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A Message From Administration- Resilience and Nurturing is the De LA Salle Way

At the start of the last school year, we hosted a webinar with two health care professionals where parents had the opportunity to ask questions that were answered on a live internet broadcast. There was a comment that stuck with me that I’ve often shared. 

It was made by Andrew Baxter, a social worker with TeenMentalHealth.org. He said, “The pursuit of happiness is killing us. Good mental health does not mean being happy all the time. Good mental health means having a good day one day, and a bad day on another, and being able to bounce back to equilibrium.” 

Hearing Dr. Sagrati speak this week reminded me of this. 

Dr. Sagrati initially presented to parents prior to the March break. I found her suggestions on how to engage in positive dialogue with our children quite helpful. At the dinner table, I used some of her tips with my two daughters, ages 4 and 8 and they worked great! 

The conversation was a nice change from the usual one-word answers we would typically get when my wife and I ask them about their day. One of the highlights for me was when Dr. Sagrati said that the only way to raise resilient children, is to put them in situations that forces them to be resilient. 

Having attended De La Salle myself, I know that at times it can be challenging. However, I also know that those challenges were what helped me be successful later in life and my resilience played a big role in that. 

My post-secondary experiences were similar to many of our graduates where many rewards were reaped after graduation. Where others complained about 2-3 exams in a week, I found it to be a nice departure from the 6-7 exams I had become accustomed to at De La Salle. I could go on about “the good old days”, however, all I will say is that these experiences are one of the many reasons that I hope that my daughters will get the opportunity to attend De La Salle.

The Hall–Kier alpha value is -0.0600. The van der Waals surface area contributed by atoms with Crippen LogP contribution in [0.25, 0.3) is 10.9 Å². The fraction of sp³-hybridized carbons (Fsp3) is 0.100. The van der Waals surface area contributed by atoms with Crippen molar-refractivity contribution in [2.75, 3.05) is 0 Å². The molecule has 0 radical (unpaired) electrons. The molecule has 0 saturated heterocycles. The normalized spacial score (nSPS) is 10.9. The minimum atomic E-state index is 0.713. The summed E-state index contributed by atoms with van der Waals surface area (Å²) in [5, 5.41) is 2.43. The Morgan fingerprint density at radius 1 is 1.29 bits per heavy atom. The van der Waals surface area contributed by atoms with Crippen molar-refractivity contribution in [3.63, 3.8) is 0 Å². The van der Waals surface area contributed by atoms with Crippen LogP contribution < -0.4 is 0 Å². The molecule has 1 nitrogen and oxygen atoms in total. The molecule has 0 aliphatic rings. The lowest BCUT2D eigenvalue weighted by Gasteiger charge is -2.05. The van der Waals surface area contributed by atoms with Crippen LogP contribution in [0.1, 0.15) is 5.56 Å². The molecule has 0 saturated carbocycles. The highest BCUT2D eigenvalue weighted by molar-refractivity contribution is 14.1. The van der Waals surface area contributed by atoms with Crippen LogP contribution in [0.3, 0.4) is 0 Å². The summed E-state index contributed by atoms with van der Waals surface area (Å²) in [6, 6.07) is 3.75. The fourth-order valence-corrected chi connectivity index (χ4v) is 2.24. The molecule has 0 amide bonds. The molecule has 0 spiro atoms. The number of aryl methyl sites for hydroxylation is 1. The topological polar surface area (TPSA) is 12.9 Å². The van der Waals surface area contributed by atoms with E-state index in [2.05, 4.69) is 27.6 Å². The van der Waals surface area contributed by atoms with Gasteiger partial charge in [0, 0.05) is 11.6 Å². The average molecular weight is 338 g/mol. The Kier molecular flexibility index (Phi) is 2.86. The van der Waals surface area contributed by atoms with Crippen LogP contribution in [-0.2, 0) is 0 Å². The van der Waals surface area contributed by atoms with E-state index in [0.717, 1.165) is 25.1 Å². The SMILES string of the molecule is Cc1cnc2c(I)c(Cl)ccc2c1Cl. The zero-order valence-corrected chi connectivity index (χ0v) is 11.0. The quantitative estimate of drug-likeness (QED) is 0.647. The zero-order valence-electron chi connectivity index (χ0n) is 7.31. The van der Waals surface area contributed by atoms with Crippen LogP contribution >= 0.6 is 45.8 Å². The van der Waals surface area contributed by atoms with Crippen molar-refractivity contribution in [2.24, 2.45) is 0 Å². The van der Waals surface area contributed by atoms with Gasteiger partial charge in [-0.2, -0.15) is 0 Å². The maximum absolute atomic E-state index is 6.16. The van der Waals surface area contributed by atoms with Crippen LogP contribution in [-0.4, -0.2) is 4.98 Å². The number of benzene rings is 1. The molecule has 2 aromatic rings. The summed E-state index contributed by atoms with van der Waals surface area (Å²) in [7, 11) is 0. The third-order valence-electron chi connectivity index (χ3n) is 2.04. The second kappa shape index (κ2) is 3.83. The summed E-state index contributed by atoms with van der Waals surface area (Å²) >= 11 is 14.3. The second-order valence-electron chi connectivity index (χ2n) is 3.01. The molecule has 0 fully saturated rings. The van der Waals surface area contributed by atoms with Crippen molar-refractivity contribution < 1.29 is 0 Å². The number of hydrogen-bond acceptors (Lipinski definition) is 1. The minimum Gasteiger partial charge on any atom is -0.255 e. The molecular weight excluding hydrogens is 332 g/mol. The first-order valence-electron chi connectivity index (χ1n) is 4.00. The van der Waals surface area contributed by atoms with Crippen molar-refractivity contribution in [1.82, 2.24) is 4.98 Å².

This week, Dr. Sagrati addressed our students. She provided a resource for both our junior and senior school students. With our junior school, she talked about how to challenge our negative thoughts and manage our emotions. With our high school students, she went through a top 10 list of how to take care of our mental health. 

Among the usual tips of exercise and maintaining good sleep habits, I found it especially helpful to hear her tell our students to observe our feelings, accept them and not try to avoid them, as good and bad feelings are a very normal part of life. 

I’m sometimes asked by parents how we nurture and support our students. The definition of nurture is “to care for and encourage the growth or development of”. We do this by challenging our students with a rigorous academic experience, by teaching self-discipline through our code of conduct, by enabling independence through our high school schedule, and of course through prayer and our religion program. 

These factors and many more contribute to the success of our students when they leave De La Salle. It never gets old hearing from our graduates how prepared they were for life beyond De La Salle. 

Now that things are trending towards a more normal society, we will continue to work towards providing a typical De La Salle experience. For example, next week we will be re-introducing morning assembly. 

While we won’t be packing the auditorium as we did in the past, we will be getting together in groups in the auditorium for morning assembly so that we can come together as a community to sing O ‘Canada and pray together. 

Next week also marks the official start of our spring co-curricular program. These examples, along with other experiences will continue to provide the necessary support for our students so that we can all work together to create that nurturing environment we have all become accustomed to over the years here at De La Salle. 

Live Jesus in our hearts…Forever!

 

 

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